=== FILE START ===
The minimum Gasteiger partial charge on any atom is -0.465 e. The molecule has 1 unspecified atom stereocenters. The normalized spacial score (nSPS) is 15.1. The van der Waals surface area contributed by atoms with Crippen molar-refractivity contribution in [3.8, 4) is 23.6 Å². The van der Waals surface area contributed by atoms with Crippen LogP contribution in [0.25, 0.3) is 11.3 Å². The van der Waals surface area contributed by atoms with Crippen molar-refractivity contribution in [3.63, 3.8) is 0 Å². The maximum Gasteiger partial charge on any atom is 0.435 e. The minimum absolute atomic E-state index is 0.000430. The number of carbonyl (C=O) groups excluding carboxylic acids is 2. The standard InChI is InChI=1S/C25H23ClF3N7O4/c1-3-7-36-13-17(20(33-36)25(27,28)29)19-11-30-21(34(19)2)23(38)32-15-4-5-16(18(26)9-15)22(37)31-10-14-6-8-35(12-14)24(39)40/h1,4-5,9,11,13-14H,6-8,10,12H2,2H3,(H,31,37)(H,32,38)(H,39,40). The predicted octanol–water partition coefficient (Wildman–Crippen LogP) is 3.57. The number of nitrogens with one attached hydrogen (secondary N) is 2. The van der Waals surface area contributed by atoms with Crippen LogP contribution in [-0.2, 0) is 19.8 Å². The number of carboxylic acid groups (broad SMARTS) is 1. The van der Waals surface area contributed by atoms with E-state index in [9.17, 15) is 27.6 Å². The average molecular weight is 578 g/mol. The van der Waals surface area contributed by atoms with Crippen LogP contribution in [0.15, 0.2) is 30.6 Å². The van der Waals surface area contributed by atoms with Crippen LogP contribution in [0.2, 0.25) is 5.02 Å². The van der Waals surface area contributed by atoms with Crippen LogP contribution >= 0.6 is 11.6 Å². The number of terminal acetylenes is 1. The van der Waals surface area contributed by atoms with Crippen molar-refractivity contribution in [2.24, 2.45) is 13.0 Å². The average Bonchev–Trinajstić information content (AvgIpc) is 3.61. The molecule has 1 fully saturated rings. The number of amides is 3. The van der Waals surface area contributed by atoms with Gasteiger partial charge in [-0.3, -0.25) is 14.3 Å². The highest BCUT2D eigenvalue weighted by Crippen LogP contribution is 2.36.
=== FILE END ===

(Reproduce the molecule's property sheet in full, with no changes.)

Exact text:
The minimum Gasteiger partial charge on any atom is -0.465 e. The molecule has 1 unspecified atom stereocenters. The normalized spacial score (nSPS) is 15.1. The van der Waals surface area contributed by atoms with Crippen molar-refractivity contribution in [3.8, 4) is 23.6 Å². The van der Waals surface area contributed by atoms with Crippen LogP contribution in [0.25, 0.3) is 11.3 Å². The van der Waals surface area contributed by atoms with Crippen molar-refractivity contribution in [3.63, 3.8) is 0 Å². The maximum Gasteiger partial charge on any atom is 0.435 e. The minimum absolute atomic E-state index is 0.000430. The number of carbonyl (C=O) groups excluding carboxylic acids is 2. The standard InChI is InChI=1S/C25H23ClF3N7O4/c1-3-7-36-13-17(20(33-36)25(27,28)29)19-11-30-21(34(19)2)23(38)32-15-4-5-16(18(26)9-15)22(37)31-10-14-6-8-35(12-14)24(39)40/h1,4-5,9,11,13-14H,6-8,10,12H2,2H3,(H,31,37)(H,32,38)(H,39,40). The predicted octanol–water partition coefficient (Wildman–Crippen LogP) is 3.57. The number of nitrogens with one attached hydrogen (secondary N) is 2. The van der Waals surface area contributed by atoms with Crippen LogP contribution in [-0.2, 0) is 19.8 Å². The number of carboxylic acid groups (broad SMARTS) is 1. The van der Waals surface area contributed by atoms with E-state index in [9.17, 15) is 27.6 Å². The average molecular weight is 578 g/mol. The van der Waals surface area contributed by atoms with Crippen LogP contribution in [0.15, 0.2) is 30.6 Å². The van der Waals surface area contributed by atoms with Crippen LogP contribution in [0.2, 0.25) is 5.02 Å². The van der Waals surface area contributed by atoms with Crippen LogP contribution >= 0.6 is 11.6 Å². The number of terminal acetylenes is 1. The van der Waals surface area contributed by atoms with Crippen molar-refractivity contribution in [2.24, 2.45) is 13.0 Å². The average Bonchev–Trinajstić information content (AvgIpc) is 3.61. The molecule has 1 fully saturated rings. The number of amides is 3. The van der Waals surface area contributed by atoms with Gasteiger partial charge in [-0.3, -0.25) is 14.3 Å². The highest BCUT2D eigenvalue weighted by Crippen LogP contribution is 2.36.